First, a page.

How Our Thanksgiving Turkey Fed Us for a Week
This year was the first I roasted the turkey for Thanksgiving. It felt like a lot of pressure, but once I gave it a try I realized it’s one of the best things you can do for your pantry this time of year. That single 9-1/2-pound turkey fed 12 people for Thanksgiving, the 3 of us for a week after, and at the end, I’d used every part of the bird. We ate the meat by itself and in various dishes, used the neck and giblets for a gravy base, then used the neck and cleaned bones to make two levels of broth. I felt so much gratitude for the bird who’d given its all and was now nourishing my family so well.
I know there is a lot of talk about eating vegetarian to be more sustainable, and I’m not going to get into all that here. I’ll just say that buying local, well-treated animals from small farmers is one of the most sustainable ways to consume meat.
Let’s talk about turkey for a minute. A turkey usually comes already cleaned with most of the insides removed. However, the neck and a few organs - called giblets, which include the heart, liver, and gizzard - are left in, and need to be removed before roasting (or brining). But don’t toss them once they’re removed; instead save them in the fridge because they help make the most delicious gravy.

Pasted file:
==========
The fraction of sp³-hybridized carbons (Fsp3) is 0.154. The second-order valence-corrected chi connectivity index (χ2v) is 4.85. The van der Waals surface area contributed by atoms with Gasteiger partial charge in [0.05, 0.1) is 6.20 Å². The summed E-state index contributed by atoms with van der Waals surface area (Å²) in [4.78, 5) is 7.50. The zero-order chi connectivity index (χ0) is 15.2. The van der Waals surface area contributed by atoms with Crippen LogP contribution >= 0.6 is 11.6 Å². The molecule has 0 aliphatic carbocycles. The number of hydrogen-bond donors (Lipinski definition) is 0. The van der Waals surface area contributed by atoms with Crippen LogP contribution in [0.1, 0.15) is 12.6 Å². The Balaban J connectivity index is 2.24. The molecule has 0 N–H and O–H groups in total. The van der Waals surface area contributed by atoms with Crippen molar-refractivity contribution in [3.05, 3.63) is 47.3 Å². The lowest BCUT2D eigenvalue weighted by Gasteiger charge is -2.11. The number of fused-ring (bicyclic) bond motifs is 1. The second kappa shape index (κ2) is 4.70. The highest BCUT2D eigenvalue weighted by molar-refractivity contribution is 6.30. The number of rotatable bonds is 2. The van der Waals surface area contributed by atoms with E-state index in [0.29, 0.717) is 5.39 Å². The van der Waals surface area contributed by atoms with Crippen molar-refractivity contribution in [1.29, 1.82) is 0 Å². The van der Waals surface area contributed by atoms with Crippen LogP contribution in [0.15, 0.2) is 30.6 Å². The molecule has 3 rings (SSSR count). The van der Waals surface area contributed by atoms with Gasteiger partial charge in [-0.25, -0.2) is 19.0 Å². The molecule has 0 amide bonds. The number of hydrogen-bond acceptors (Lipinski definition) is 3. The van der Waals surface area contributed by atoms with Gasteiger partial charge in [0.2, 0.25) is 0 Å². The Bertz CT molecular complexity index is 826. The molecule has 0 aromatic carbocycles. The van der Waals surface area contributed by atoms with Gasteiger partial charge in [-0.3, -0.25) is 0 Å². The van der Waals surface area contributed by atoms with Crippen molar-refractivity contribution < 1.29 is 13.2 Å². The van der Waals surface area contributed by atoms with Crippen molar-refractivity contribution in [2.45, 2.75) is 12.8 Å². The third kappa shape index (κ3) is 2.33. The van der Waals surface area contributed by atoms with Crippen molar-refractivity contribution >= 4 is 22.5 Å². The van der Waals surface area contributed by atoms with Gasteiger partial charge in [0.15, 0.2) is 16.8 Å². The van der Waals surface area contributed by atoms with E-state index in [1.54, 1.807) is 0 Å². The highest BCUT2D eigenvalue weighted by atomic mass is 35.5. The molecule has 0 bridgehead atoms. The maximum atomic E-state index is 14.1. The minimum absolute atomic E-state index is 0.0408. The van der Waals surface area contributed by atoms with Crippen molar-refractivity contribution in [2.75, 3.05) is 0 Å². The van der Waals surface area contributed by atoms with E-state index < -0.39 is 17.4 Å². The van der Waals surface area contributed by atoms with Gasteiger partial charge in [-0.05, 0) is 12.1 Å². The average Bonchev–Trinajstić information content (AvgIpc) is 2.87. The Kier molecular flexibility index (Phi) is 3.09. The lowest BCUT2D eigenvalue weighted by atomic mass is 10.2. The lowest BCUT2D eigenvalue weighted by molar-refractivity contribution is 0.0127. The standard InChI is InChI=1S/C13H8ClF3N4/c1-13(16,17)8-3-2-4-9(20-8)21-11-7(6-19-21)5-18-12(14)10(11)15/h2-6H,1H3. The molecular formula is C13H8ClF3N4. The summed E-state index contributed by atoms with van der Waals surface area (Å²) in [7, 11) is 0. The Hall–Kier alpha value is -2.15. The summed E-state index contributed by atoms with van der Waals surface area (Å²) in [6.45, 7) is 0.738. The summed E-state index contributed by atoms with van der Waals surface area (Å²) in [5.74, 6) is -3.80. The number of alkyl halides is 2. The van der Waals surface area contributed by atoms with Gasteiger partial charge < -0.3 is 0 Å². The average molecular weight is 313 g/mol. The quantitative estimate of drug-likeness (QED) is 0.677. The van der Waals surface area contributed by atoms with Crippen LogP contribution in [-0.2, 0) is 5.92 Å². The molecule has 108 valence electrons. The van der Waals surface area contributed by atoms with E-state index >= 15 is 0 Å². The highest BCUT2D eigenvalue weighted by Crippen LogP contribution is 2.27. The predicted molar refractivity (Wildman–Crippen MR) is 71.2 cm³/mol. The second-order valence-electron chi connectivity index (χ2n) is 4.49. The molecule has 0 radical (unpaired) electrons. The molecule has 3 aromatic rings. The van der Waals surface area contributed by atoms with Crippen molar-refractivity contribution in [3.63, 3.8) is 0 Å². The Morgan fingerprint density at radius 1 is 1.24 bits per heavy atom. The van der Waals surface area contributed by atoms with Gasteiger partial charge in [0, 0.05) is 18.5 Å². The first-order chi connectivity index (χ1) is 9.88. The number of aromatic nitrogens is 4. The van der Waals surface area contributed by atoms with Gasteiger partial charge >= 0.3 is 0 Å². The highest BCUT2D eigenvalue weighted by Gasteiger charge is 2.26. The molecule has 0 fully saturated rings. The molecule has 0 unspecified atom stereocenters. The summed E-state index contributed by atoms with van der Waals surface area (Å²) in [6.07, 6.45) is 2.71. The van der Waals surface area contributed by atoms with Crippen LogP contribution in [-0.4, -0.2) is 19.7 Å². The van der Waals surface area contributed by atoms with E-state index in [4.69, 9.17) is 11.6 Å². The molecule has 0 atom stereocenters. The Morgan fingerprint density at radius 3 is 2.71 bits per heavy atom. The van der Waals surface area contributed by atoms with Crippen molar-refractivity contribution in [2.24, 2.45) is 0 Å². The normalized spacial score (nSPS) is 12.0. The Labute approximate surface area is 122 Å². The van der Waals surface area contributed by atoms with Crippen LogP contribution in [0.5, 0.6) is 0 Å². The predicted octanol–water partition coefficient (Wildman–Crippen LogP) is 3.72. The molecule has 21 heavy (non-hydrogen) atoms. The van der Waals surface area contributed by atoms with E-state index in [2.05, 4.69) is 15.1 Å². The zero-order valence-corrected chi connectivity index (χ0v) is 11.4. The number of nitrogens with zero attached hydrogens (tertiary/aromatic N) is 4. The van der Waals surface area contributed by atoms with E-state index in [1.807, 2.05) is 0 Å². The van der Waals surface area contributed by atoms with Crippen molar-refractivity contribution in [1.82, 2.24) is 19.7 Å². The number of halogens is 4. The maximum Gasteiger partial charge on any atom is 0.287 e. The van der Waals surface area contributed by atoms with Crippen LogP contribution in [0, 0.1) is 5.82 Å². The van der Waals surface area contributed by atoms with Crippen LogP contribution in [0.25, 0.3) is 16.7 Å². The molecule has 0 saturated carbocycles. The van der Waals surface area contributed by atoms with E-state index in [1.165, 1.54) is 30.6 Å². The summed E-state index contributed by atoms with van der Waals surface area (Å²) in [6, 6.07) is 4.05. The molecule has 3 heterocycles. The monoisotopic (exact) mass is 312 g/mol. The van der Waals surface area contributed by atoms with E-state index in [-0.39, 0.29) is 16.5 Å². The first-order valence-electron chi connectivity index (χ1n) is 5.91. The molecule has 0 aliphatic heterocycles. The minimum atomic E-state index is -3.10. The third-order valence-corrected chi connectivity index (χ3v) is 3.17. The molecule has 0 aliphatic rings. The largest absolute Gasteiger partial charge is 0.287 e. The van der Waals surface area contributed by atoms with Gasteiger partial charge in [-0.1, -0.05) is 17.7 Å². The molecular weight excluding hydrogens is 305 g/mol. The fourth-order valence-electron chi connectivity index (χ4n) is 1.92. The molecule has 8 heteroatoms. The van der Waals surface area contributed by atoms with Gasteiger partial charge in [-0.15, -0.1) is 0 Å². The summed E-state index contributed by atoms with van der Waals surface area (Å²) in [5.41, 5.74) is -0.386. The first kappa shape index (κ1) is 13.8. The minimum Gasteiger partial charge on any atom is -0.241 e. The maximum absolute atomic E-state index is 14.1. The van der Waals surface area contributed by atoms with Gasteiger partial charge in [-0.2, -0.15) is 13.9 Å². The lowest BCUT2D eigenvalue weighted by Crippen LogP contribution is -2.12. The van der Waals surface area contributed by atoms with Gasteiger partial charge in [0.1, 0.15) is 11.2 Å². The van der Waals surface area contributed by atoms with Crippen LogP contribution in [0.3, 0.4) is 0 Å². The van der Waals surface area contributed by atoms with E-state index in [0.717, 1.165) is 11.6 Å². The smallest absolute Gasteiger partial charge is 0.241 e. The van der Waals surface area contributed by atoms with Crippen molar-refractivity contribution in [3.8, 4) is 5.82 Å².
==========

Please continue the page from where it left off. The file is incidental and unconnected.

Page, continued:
I bought a whole fresh turkey from Whole Foods and decided to brine it overnight to give it maximum flavor and moisture. Brining is basically marinating the whole turkey in a bath of salt, broth, water, and spices. (If you’re interested, HERE is the recipe I used.) This gave me a little higher margin of error on cooking the turkey right and made it so I didn’t have to baste it every few minutes.
Heavenly Turkey Gravy
Fully homemade gravy is to die for; there’s so much flavor packed into it. Gravy made from the same bird accentuates all the great flavors already there, and gives your food a lot of depth.
Once your turkey is brined (if that’s what you’ve decided to do), prepped, roasted, and out of the oven (or close to it), you start on the gravy. Simply brown the neck and gibblets in a preheated sauce pan with a little oil. You want to let them sit a bit so you get the yummy little browned bits on the bottom of the pan - this will give you the flavor. Some people find that using the liver makes everything taste too, um, liver-y? so they leave it out. Up to you. You then use butter, the turkey drippings, and flour to make a roux. Remove the neck and giblets. Make sure you save the neck in the fridge to use for stock later, but at this point you can either discard the giblets or eat them. Finish the gravy by adding vegetable, turkey, or chicken broth to the pot and simmering until reduced/thickened.
Two Levels of Stock
Once your festivities are over, sometimes the last thing you want to do is cook some more, but believe me, it’s worth it. You can make two levels of stock from a roasted turkey and they taste a million times better than what you get in the grocery store. I got 10 16-ounce mason jars of stock from our turkey. And it’s really simple to do. A week or two before, start saving your vegetable ends in the freezer to use in the stock, or just use fresh vegetables with their skins on if you haven’t planned that far ahead. If you know you’re going to be in vegetative mode after all the turkey, chop your vegetables before your turkey is done cooking and save them in the fridge or freezer for when you’re ready to make stock.